Iran cuisine

Experiencing Iranian dishes will tell you a lot about their passion for taste, color and aroma. Iranian’s respect food and in particular bread as God’s blessing.
Louisa Shafia,
A visit to Iran yields a stunning variety of culinary delights. Between the familiar kebab and the decidedly outré grilled lamb’s testicles, there’s a vast spectrum of foods: caviar, pickle, and smoked fish in the north; samosas, falafel and hot and sour shrimp in the south; noodles and flatbread.
If you are going to visit Iran, make sure not to miss the taste of Fesenjan (Pomegranate Walnut Stew) or Iranian Kebabs which come in many kinds: beef, chicken, lamb liver, among them.
For the desert lets try flatbread and rosewater-scented ice cream flavored with orange blossom, rose water, honey, nuts or saffron which makes Persian ice cream different to western-style desserts. Hope you enjoy this Iranian sweet treat.
Noosh-e jan! (Yes, that’s Farsi for “bon appétit.”)

Iran history

Iran nature

At the pivot point between the Middle East and Central Asia, Iran borders on the Persian Gulf, the Gulf of Oman, and the Caspian Sea.
Much of Iran’s terrain is mountainous. The Alborz and Zagros Mountain ranges in the north and west and two deserts, Markazi and Lut, has filled Iran’s heart.
The deserts of Iran are less inhabited and most of the population live in the basins, plateaus and plains.
By having dense rain forests in the north, warm sunny beaches in the south, snowy mountains in the west and amazingly hot deserts in the east, Iran is one of the few countries that gives the joy of experiencing four different seasons at the same time to travelers.

Iran nature is a safe haven to many endangered species. Among them is Asiatic Cheetah also known as the Iranian Cheetah, the world’s fastest land animal and the last few are known to survive mostly in Iran. Iran’s wildlife is composed of several animal species including bears, gazelles, wild pigs, wolves, jackals, panthers, Eurasian lynx, and foxes. Other domestic animals include, sheep, goats, cattle, horses, water buffalo, donkeys, and camels. The pheasant, partridge, stork, eagles and falcon are also native to Iran.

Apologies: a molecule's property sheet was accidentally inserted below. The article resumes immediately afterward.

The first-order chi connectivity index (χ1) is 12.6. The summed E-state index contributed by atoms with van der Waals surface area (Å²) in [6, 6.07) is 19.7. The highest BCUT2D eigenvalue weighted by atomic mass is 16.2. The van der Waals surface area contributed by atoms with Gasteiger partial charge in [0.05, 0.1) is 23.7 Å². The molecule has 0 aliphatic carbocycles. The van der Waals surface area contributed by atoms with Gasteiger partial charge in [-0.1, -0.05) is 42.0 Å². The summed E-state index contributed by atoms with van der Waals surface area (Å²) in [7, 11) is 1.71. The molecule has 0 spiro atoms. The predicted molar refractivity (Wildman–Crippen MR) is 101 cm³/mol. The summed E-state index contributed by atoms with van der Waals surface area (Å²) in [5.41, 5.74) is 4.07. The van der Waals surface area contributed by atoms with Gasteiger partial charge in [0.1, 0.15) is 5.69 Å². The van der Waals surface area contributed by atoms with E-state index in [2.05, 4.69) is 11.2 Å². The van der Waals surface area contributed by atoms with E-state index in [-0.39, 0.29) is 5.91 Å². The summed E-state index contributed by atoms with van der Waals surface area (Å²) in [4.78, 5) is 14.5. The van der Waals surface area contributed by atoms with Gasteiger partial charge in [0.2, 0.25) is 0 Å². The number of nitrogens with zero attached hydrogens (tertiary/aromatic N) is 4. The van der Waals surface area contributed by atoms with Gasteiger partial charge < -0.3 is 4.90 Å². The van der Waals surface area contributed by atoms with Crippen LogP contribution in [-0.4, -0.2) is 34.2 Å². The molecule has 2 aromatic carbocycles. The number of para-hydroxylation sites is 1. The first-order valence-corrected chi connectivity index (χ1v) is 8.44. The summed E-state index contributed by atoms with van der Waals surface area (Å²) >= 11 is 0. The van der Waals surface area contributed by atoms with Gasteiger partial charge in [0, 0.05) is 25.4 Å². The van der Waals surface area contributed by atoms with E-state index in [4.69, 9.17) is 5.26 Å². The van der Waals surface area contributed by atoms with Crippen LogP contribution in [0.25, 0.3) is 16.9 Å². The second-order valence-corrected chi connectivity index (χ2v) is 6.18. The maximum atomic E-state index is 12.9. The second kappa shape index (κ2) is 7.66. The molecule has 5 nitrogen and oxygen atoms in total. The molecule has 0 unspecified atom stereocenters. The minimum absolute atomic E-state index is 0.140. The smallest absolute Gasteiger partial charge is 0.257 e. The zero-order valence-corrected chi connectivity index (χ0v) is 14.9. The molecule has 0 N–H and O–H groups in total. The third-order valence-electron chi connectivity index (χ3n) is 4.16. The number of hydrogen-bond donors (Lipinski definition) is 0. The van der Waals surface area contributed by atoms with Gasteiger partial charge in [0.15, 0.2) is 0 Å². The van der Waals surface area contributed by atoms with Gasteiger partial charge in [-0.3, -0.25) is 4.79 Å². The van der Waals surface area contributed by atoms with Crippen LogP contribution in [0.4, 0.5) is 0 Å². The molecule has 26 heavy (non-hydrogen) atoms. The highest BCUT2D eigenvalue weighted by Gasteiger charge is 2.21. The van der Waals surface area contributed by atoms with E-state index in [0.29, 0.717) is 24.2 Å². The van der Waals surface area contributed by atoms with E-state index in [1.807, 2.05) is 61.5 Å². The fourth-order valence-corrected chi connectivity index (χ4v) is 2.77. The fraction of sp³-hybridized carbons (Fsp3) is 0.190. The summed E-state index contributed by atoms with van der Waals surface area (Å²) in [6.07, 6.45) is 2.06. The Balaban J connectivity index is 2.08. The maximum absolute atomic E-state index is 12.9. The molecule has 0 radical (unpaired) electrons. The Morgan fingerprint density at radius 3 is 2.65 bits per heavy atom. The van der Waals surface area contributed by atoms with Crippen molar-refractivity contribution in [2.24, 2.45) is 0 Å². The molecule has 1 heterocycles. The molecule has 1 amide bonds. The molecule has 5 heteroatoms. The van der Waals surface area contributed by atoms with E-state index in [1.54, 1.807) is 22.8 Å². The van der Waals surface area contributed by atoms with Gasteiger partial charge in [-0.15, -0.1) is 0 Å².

Iran at a glance

Iran is a sizable country. Getting to know the country better can be a bit difficult, especially when most of what the media says about Iran are negative images of war and nuclear nonsense. There’s more to Iran than these. In this text, we’re not going to cover them all. In fact, I doubt that […]

Iran Today – What is Iran really like?

Iran Today – What is Iran really like?

Iran is a country which get its fair share of the news in the western media. Politics plays a big role in where Iran stands today on a global scale. It has caused the media to portray Iran as an unsafe country full of religious fanatics. Politics has also contributed to tourists’ fear of traveling to this country. But are those assumptions are? Is Iran really dangerous?We beg to differ. Beyond the stereotypes, is a country desperate to been seen for what it really is.

“If travel is most rewarding when it surprises, then Iran might just be the most rewarding destination on Earth. If you fancy traveling somewhere neither East nor West, and exotic and fascinating yet perfectly comfortable” (lonely-planet).

Iranians are endlessly welcoming. During your visit to Iran, it is very likely that a lot of locals will invite you to their homes to socialize and eat with their families and loved ones. If you’re open to the idea, you probably will be. And through it, you will experience the ancient and sophisticated Iranian culture first-hand. It’s these experiences that will live the longest in the memory.


Education In Iran

There’s a lot to see from the years when Persia was a great world power. Traveling to Iran is not only about knowing the past but getting to know a nation who is thriving for the brighter future. Once, Persia was a cradle of science, contributing to medicine, mathematics, science, and philosophy. Trying to revive the golden time of Persian science, Iran’s young generation of scientists now are cautiously reaching out to the world.
According to the Institute for Scientific Information (ISI), Iran increased its academic publishing output nearly tenfold from 1996 to 2004, and has been ranked first globally in terms of output growth rate and 17th in terms of science production in the world in 2012 above Switzerland and Turkey. Women have been the major player of this scientific revival as they constitute more than 60 percent of graduate students in Iran.


If you want to know more about what is Iran really like, you can read our post “All about Iran” or just head over to our blog.